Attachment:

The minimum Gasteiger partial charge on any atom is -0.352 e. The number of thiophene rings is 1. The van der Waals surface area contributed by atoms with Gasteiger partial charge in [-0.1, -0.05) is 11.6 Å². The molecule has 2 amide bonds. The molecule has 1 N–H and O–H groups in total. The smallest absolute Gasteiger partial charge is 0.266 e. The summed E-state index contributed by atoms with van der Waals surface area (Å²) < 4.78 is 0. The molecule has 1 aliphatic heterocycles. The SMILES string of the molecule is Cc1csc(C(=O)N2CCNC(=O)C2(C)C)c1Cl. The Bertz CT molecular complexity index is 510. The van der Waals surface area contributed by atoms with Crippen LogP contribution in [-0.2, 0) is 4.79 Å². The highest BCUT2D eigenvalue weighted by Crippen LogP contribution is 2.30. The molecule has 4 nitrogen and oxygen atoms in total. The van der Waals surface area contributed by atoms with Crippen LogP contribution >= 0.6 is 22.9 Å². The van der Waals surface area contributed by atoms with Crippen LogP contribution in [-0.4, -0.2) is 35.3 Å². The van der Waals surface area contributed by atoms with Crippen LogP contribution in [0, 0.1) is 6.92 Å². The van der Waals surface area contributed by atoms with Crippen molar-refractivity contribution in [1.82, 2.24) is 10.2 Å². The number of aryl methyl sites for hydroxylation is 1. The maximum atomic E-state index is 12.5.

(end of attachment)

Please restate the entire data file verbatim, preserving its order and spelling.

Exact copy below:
The minimum Gasteiger partial charge on any atom is -0.352 e. The number of thiophene rings is 1. The van der Waals surface area contributed by atoms with Gasteiger partial charge in [-0.1, -0.05) is 11.6 Å². The molecule has 2 amide bonds. The molecule has 1 N–H and O–H groups in total. The smallest absolute Gasteiger partial charge is 0.266 e. The summed E-state index contributed by atoms with van der Waals surface area (Å²) < 4.78 is 0. The molecule has 1 aliphatic heterocycles. The SMILES string of the molecule is Cc1csc(C(=O)N2CCNC(=O)C2(C)C)c1Cl. The Bertz CT molecular complexity index is 510. The van der Waals surface area contributed by atoms with Crippen LogP contribution in [-0.2, 0) is 4.79 Å². The highest BCUT2D eigenvalue weighted by Crippen LogP contribution is 2.30. The molecule has 4 nitrogen and oxygen atoms in total. The van der Waals surface area contributed by atoms with Crippen LogP contribution >= 0.6 is 22.9 Å². The van der Waals surface area contributed by atoms with Crippen LogP contribution in [-0.4, -0.2) is 35.3 Å². The van der Waals surface area contributed by atoms with Crippen LogP contribution in [0, 0.1) is 6.92 Å². The van der Waals surface area contributed by atoms with Crippen molar-refractivity contribution in [1.82, 2.24) is 10.2 Å². The number of aryl methyl sites for hydroxylation is 1. The maximum atomic E-state index is 12.5.